President Trump Air Force One
Credit: The White House/Flickr

Towards the end of George W. Bush’s second term, Immigration and Customs Enforcement (ICE) began raiding plants in towns like Postville, Iowa and Laurel, Mississippi to arrest undocumented workers. There were horrific stories of everything from an abuse of our legal system to children left behind when their parents didn’t come home. Small towns were decimated and, in some cases, still haven’t recovered.

The Obama administration reversed that trend and focused ICE enforcement on employers, rather than workers.

The Department of Homeland Security, continuing its crackdown on employers who hire illegal immigrants, has ordered hundreds of companies in recent weeks to submit their hiring records for inspection.

This year’s first “silent raids” haven’t been publicly announced by Immigration and Customs Enforcement, the DHS agency that conducts them. But an ICE spokeswoman confirmed on Tuesday that as of March 29, the agency had notified 500 businesses “of all sizes and types” to turn over I-9 employment-eligibility forms and other documents for audits…

Since January 2009, the Obama administration has audited at least 7,533 employers suspected of hiring illegal labor and imposed about $100 million in administrative and criminal fines—more audits and penalties than were imposed during the entire George W. Bush administration.

Donald Trump has made it clear that he is once again targeting undocumented workers all over the country, with ICE serving as his own private deportation force. But when it comes to putting the responsibility on employers to check the immigration status of potential employees, his anti-immigrant hardline evaporates.

In an interview with Fox News Channel conducted last week, Trump said a new White House plan to overhaul portions of the legal immigration system could “possibly” include the use of E-Verify. But he also said that the verification system could be overly onerous on certain employers, such as farmers, who Trump said were “not equipped” to use it.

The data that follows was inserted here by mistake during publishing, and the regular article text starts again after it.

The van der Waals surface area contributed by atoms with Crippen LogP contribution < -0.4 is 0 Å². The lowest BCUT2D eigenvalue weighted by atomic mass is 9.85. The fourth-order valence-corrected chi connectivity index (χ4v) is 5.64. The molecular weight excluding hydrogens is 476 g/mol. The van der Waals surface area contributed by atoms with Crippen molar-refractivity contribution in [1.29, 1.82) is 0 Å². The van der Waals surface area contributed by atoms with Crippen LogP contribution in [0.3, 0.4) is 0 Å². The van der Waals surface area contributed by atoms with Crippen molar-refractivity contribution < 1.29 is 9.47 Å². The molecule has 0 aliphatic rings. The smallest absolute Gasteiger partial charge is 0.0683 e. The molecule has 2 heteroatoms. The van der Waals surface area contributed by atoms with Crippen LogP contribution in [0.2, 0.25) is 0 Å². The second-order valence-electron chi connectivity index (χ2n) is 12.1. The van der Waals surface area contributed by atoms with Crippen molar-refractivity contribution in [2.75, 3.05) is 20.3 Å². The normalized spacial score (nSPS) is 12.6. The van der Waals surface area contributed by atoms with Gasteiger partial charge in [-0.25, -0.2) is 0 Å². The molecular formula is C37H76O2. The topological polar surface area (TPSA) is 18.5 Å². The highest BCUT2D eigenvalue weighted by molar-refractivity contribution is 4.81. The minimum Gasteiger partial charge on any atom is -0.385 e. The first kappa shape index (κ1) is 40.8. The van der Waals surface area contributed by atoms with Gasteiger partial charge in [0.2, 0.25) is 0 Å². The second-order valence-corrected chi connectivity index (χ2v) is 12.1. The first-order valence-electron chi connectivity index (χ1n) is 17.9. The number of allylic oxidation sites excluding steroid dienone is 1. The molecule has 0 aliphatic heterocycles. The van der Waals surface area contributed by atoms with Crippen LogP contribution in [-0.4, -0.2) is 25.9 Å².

“I used it when I built the hotel down the road on Pennsylvania Avenue,” he said, referring to the Trump International Hotel in Washington. “I use a very strong E-Verify system. And we would go through 28 people — 29, 30 people — before we found one that qualified.”

He continued: “So it’s a very tough thing to ask a farmer to go through that. So in a certain way, I speak against myself, but you also have to have a world of some practicality.”

Trump claims that, when building his hotel in Washington, he had to go through 28-30 people to find one that was documented. It would be reckless to believe anything that man says, and we all know that at his other properties, he regularly hired people who were undocumented. As a matter of fact, there is a whole town in Costa Rica where residents claim there has been a pipeline of undocumented workers to Trump’s golf course in Bedminster, N.J.

The president is claiming that an E-Verify system would be difficult for farmers, as if they don’t have access to computers and the internet. The truth is much more likely that he can’t afford to anger farmers any more than he already has with his trade wars, and he knows that they can’t function without relying on undocumented workers. But beyond that, Trump would find it hard to operate his own businesses without them.

So we’ll continue to see this president demonize immigrants and refugees as dangerous, sending out ICE to terrorize and deport them. But he makes a mockery of those claims by refusing to go after the people who employ them because that hits a little too close to home, affecting his bottom line.

Nancy LeTourneau

Follow Nancy on Twitter @Smartypants60.